As if the recent political turmoil and last week’s attack on the Sri Lankan cricket team weren’t enough, media outlets on Monday cited Interior Ministry Chief Rehman Malik, who threatened PML-N leader Nawaz Sharif and his brother Shahbaz Sharif with charges of “sedition for inciting people to rebellion” after the Supreme Court’s controversial decisions last week, [which nullified Shahbaz’s election and declined to rule on a challenge to Nawaz’s electoral ban, see related post]. According to GEO News, Malik “said the statement being issued by the Sharif brothers qualify to fall within the definition of mutiny. He said anyone inciting provocation against the government can be awarded three year punishment under Pakistan Penal Code while anyone waging mutiny may be sentenced for life.” [Image, AP]
Media outlets framed the statements in light of Pakistan’s Long March, a cross-country lawyers’ protest slated to begin Thursday and reach Islamabad by next Monday. Reuters quoted Malik, who told reporters, “If in this long march, any death takes place or anyone’s property is damaged … then those who are bearing the flag of sedition or have borne it, then a police compliant [FIR] will be registered.” Dawn, in its coverage, noted, “The government on Monday stuck to its previous stance that it will not allow participants of the lawyers’ Long March from proceeding to the parliament house.” The news agency added, “Analysts believed that the prevailing political turmoil in the country will be further aggravated when the Long March reaches Islamabad on March 16, and it will not be allowed to enter into the federal capital. They foresee clashes between the security forces and the protesters, which may turn violent.”
In today’s news conference, Malik reportedly “cited the relevant sections of Pakistan penal code,” noted the AFP, “saying that expressing hatred or contempt against the federal or provincial government was punishable by life imprisonment.” The news agency reported, “He [Malik] read out phrases from speeches he said Nawaz Sharif has made since the Supreme Court disqualified him and his brother from contesting elections and holding public office. Sharif has made speeches calling on the police not to obey government orders and attacked judges who disqualified him saying he does not recognize the rulings of the Supreme Court — the highest in the country.”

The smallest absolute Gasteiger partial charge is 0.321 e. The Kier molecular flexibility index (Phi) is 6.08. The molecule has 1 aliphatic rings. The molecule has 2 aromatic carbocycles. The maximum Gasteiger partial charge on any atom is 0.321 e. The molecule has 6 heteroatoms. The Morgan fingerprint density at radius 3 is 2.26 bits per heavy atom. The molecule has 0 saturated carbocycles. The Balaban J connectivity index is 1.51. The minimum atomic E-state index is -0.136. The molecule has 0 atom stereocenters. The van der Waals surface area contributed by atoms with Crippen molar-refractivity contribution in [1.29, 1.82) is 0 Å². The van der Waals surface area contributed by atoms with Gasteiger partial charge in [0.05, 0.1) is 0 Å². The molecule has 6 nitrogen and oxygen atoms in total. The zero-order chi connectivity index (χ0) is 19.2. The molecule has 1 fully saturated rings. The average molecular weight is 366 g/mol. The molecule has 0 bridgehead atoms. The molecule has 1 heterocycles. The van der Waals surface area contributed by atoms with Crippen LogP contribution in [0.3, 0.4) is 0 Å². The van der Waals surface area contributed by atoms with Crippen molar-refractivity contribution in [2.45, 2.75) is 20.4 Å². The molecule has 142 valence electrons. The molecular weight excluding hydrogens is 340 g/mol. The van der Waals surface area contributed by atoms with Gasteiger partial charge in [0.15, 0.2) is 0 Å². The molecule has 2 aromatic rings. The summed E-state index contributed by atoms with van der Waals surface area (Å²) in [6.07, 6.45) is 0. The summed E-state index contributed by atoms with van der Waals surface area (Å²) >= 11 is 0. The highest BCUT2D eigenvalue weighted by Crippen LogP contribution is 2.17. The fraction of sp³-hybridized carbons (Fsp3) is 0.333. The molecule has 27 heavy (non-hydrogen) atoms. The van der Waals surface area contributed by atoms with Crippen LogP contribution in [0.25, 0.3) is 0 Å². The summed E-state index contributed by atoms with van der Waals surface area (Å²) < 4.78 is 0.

Today’s statements are likely to exacerbate tensions further, which will hold negative ramifications for other arenas in Pakistan, including the economy. According to Reuters, “Pakistani stocks ended 1.5 percent lower on Monday as cautious investors sold shares on worry about political instability, dealers said.” Moreover, noted the news agency, “The main Karachi index has lost 3.5 percent this year after a 58.3 percent fall in 2008.” Given our burgeoning economic crisis, further political instability will be problematic, to say the least.
As for me, I feel like I am watching a comedy of errors, a car accident in slow motion. That sensation is both endlessly tragic and infinitely frustrating. Malik’s statements will only garner a stronger response from the already-fiery opposition, who are riding the wave of the country’s judiciary movement and upcoming Long March. The cycle of tensions and instability will undoubtedly continue until one or both sides are left toppled. Regardless of what the government’s intentions were with today’s announcement, watching the state wielding an iron fist with words like “life imprisonment” and “mutiny” will only incite further indignation and anger among segments of the populace. Moreover, it will likely add further fuel to the comparison of the PPP to the last years of the Musharraf regime.
Did the Sharifs cross the line with their fiery statements? Probably. Would that qualify as sedition or mutiny? The government will certainly argue so for its own preservation, and the law is ambiguous enough to leave that open to interpretation. At the end of the day, though, the real tragedy is that this entire situation has made a travesty of Pakistan’s attempt at democracy.
As William Shakespeare wrote in The Comedy of Errors: For slander lives upon succession/For ever hous’d where it gets possession.